Despedida dance

Filipinos love to dance and the number of local TikTokers posting their moves on the short-form video platform, estimated by influencemarketinghub.com at 42.7 million to date, is one proof of that. They also do it on noontime TV variety shows, at concerts, nightclubs and fiestas across the country all year round.

In contrast, disco dancing in Sweden is regulated. Yes, Swedes can strut and twerk on the dance floor, but only if the venue has a government permit allowing that particular leisure.

The requirement was based on a 1956 law aimed at controlling “a surge of dance meets around the country where unchaperoned youths would consume alcohol and listen to what some at the time considered immoral music and dance,” Agence France-Presse reported.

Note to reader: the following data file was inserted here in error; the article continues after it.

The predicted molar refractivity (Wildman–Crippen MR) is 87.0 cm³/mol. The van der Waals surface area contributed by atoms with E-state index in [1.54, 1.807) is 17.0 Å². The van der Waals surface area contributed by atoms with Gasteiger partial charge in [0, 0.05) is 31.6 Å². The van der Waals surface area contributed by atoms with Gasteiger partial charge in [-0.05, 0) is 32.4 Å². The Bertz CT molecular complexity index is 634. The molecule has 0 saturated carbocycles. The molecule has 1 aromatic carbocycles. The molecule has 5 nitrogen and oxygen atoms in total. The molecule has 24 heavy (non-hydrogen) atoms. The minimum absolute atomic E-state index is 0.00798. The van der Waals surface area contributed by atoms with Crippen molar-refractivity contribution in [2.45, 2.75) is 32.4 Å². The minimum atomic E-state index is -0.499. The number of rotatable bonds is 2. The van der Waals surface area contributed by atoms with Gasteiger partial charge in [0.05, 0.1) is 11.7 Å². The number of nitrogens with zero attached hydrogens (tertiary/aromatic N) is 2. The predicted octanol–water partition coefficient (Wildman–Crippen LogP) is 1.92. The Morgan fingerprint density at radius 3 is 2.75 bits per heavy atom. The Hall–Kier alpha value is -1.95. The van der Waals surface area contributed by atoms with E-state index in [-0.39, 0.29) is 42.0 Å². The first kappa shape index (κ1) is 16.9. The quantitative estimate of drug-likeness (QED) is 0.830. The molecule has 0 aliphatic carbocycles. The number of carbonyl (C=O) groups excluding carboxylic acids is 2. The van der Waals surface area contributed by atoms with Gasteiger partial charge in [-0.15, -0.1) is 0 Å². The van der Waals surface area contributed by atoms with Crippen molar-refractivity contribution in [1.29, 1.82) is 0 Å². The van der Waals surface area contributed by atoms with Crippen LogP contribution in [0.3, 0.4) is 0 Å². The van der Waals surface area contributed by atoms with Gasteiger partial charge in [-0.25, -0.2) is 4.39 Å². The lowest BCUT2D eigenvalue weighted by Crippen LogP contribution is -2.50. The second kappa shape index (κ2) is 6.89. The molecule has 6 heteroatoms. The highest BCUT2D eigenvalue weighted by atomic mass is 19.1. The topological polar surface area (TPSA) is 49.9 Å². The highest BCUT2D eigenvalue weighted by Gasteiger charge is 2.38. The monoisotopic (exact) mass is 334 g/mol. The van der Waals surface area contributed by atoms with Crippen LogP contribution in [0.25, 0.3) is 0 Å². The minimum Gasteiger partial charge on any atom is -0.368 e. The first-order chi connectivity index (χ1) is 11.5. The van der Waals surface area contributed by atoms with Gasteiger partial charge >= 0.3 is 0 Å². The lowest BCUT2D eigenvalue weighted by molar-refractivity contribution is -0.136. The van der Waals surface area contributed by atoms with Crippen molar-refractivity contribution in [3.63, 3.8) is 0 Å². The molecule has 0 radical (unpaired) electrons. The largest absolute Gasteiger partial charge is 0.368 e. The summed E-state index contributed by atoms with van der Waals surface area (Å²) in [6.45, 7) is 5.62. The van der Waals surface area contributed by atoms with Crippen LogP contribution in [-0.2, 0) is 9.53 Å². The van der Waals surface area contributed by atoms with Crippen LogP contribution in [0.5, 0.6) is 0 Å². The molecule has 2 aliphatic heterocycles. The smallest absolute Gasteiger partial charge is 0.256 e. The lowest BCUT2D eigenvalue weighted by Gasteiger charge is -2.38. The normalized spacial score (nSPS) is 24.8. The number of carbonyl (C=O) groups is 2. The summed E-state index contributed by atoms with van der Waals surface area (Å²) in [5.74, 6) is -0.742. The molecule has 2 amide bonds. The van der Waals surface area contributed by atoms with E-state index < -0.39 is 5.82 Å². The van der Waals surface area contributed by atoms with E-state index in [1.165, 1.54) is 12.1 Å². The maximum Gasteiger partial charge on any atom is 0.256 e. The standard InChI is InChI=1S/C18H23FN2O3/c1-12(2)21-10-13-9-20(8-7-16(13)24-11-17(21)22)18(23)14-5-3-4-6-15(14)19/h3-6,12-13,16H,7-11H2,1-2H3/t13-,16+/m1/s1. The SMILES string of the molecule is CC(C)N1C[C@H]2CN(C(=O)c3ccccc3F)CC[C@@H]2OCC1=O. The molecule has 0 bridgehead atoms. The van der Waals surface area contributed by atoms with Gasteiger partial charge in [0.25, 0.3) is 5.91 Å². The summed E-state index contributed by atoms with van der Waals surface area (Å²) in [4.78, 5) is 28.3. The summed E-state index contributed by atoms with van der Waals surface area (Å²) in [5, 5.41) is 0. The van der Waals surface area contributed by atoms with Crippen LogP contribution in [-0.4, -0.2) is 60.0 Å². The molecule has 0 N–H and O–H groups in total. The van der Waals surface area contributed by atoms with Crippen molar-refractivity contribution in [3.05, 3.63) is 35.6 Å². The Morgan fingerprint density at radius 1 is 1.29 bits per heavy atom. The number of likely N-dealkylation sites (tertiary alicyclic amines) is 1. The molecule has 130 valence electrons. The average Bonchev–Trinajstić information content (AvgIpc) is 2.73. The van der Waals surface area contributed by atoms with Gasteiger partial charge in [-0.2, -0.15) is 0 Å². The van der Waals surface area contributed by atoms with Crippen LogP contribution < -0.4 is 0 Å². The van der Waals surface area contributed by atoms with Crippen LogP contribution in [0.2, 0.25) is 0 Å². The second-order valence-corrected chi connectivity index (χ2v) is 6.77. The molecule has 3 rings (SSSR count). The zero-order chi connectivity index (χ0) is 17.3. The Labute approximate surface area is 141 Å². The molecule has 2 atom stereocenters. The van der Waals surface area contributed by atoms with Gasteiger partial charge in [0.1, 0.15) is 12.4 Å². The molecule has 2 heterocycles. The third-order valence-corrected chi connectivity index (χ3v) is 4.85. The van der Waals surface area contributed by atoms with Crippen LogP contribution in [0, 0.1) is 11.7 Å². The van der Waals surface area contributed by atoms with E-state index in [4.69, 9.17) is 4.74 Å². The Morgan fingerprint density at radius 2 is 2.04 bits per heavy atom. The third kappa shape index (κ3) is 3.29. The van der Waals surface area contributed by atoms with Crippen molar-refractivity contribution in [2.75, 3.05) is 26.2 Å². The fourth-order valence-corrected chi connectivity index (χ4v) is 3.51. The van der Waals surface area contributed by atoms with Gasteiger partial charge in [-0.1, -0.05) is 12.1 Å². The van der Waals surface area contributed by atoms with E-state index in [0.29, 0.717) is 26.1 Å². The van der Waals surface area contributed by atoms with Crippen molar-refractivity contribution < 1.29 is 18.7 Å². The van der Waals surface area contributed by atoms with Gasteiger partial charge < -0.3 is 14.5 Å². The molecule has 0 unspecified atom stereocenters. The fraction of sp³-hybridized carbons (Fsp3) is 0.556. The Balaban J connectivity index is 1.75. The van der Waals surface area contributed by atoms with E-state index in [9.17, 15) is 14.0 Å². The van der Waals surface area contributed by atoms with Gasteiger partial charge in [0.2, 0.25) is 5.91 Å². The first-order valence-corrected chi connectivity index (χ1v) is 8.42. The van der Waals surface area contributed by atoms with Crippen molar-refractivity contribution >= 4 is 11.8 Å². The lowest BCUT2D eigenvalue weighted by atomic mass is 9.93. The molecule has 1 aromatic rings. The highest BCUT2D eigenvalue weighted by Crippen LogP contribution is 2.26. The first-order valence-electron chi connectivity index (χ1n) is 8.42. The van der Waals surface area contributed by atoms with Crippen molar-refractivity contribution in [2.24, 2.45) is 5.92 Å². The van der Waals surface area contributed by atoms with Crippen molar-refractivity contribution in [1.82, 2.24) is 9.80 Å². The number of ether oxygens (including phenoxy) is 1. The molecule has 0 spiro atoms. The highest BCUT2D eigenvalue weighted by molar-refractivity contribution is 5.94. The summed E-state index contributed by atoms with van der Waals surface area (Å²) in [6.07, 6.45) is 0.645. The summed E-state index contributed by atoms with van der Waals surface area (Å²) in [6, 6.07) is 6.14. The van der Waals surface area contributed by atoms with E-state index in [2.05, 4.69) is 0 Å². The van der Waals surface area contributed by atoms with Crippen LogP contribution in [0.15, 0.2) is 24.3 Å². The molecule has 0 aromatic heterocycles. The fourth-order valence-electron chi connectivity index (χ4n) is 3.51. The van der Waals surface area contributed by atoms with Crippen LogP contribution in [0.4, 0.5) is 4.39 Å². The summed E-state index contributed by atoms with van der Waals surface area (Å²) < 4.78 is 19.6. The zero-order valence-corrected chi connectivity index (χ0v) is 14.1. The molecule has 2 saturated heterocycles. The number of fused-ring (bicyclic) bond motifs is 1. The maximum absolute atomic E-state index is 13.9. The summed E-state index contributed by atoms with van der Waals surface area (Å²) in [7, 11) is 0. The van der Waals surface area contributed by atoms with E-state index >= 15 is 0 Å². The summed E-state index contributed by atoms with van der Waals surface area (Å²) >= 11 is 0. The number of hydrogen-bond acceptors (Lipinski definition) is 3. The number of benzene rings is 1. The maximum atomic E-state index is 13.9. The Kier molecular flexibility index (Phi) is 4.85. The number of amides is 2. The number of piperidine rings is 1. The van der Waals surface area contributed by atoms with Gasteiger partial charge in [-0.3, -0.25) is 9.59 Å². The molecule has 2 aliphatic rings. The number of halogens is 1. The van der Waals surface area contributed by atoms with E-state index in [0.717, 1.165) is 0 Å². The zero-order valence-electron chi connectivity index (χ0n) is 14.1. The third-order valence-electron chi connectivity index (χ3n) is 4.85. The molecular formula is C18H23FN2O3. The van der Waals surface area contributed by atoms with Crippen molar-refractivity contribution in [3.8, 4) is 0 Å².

The Swedish government, however, is now revising that law to do away with the dancing permit and minimize bureaucratic red tape.

Meanwhile, a video showing a group of Filipinos dancing during an unusual occasion has gone viral.

The dancers recorded in Leon, Iloilo last month looked like any parading group common at provincial festivals like the Dinagyang and Sinulog, the video on GMA News showed. The difference was that they were following the hearse carrying the remains of Adelina Cabarles of Barangay Tina-an Sur.

Cabarles’ relatives and former co-workers when she was the village chief swayed and twirled to the accompaniment of cha-cha music in compliance with her dying wish for her funeral to be festive and happy.


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